Fundraising is tough. Everyone knows that and just one data point to illustrate the point should suffice: infrastructure funds globally raised only $4.7 billion in the first half of the year. That’s about one fifth their 2008 total, according to fundraising data recently published by San Francisco-based placement agent Probitas Partners.
But it’s all just doom-and-gloom for fundraisers out there. For evidence that well-crafted investment propositions delivered by a credible manager can still get funded, look no forther than Brookfield Asset Management.
The $80 billion, Toronto-based asset manager made headlines last month after raising $1.2 billion for two new infrastructure funds it manages.
One of them is a Colombia-focused infrastructure fund, which held a first close on $320 million, according to a statement issued by the firm. The fund is targeting $400 million in overall commitments.
The Canadians are not the only investment group to have developed in interest in Colombian infrastructure. They are, however, to our knowledge, the only manager to have achieved a first close on an infrastructure fund dedicated to the country. This was not done without local support: Brookfield said the fund attracted commitments from Colombian institutional investors, including insurance firms and pension funds. Brookfield itself will participate in up to 30 percent of the fund.
The new fund not Brookfield’s first country-specific fund in Latin America, but it is the first focused solely on infrastructure, according to a person familiar with the firm. It may soon have competition. In February, a consortium led by emerging markets-focused investment firm Ashmore Investment Management was selected to manage the Infrastructure Fund of Colombia, a fund sponsored by the Colombian government and two multilateral institutions in the region. The fund is targeting $500 million in commitments
Country-specific fundraising projects similar to Brookfield’s and Ashmore’s are underway in other parts of Latin America as well – with some success. Last year, for example, Darby Overseas Investments, the private equity division of investment manager Franklin Templeton Investments, closed its Brazil Mezzanine Infrastructure Fund on R$387.5 million (€147 million; $216 million). Brazilian billionaire Eike Batista is also reportedly planning to invest big in Brazilian infrastructure with a $5 billion to $10 billion private equity infrastructure fund. Further north, Macquarie has opened an office in Mexico City and is looking to raise a country-specific infrastructure fund.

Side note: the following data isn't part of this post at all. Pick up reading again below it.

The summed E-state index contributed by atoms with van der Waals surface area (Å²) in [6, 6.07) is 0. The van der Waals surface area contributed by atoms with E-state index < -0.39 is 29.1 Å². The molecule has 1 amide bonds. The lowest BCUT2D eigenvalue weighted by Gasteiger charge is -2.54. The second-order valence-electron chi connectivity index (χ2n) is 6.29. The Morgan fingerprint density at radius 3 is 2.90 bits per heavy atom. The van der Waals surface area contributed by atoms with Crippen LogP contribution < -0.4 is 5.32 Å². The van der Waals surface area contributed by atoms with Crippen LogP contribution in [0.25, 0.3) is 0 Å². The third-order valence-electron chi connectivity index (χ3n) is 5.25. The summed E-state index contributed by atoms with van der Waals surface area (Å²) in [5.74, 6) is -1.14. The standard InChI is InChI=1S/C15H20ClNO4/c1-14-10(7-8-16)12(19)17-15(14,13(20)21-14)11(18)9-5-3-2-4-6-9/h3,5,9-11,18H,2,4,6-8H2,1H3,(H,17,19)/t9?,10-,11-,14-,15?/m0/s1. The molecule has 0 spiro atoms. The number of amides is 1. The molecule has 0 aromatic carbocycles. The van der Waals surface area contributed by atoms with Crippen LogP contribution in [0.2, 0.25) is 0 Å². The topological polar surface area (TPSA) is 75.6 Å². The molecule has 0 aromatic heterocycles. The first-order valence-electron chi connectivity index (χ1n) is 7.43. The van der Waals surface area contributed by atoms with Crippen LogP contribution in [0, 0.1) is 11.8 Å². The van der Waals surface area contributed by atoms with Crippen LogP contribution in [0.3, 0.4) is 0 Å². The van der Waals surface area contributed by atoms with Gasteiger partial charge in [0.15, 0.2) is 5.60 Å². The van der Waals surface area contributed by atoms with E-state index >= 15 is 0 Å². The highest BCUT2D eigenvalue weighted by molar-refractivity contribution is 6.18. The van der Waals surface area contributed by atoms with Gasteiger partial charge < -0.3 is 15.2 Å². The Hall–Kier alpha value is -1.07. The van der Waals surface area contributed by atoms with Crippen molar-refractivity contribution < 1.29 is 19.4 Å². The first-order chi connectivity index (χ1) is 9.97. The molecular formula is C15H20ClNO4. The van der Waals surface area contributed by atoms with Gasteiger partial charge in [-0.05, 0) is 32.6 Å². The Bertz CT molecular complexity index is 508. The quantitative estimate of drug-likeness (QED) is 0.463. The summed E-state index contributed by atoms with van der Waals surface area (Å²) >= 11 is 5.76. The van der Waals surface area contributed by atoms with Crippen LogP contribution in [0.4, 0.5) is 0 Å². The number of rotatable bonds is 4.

At Brookfield, the Colombian mission is not the only one to have advanced. In addition, the firm has been making progress with a regional initiative, the Brookfield Americas Infrastructure Fund.
In August, the firm disclosed in a regulatory filing submitted to the US’ Securities and Exchange Commission (SEC) late last month that it had sold $900 million of commitments for the fund. That means that it has raised about $250 million since April, when it told the SEC in a separate filing that it had raised $650 million for the fund, which was incorporated last year. Not a bad clip, especially when news keeps trickling out of sponsors in the US and Europe abandoning infrastructure funds that failed to catch favour with investors.
For now, Brookfield is keeping mum about the fund and what it intends to do with it, so as to not fall foul of SEC fundraising rules. But if recent earnings calls for its other infrastructure fund, the New York- and Toronto-listed Brookfield Infrastructure Partners (BIP), is any indication, natural gas will likely find its way into the new fund’s portfolio in some shape or form. “We think over the next 5 to 10 years that the natural gas generation is going to be a considerable chunk, potentially even greater than the majority of new gas fired generation build in North America,” John Stinebaugh, BIP’s chief financial officer, said during an analyst briefing in September.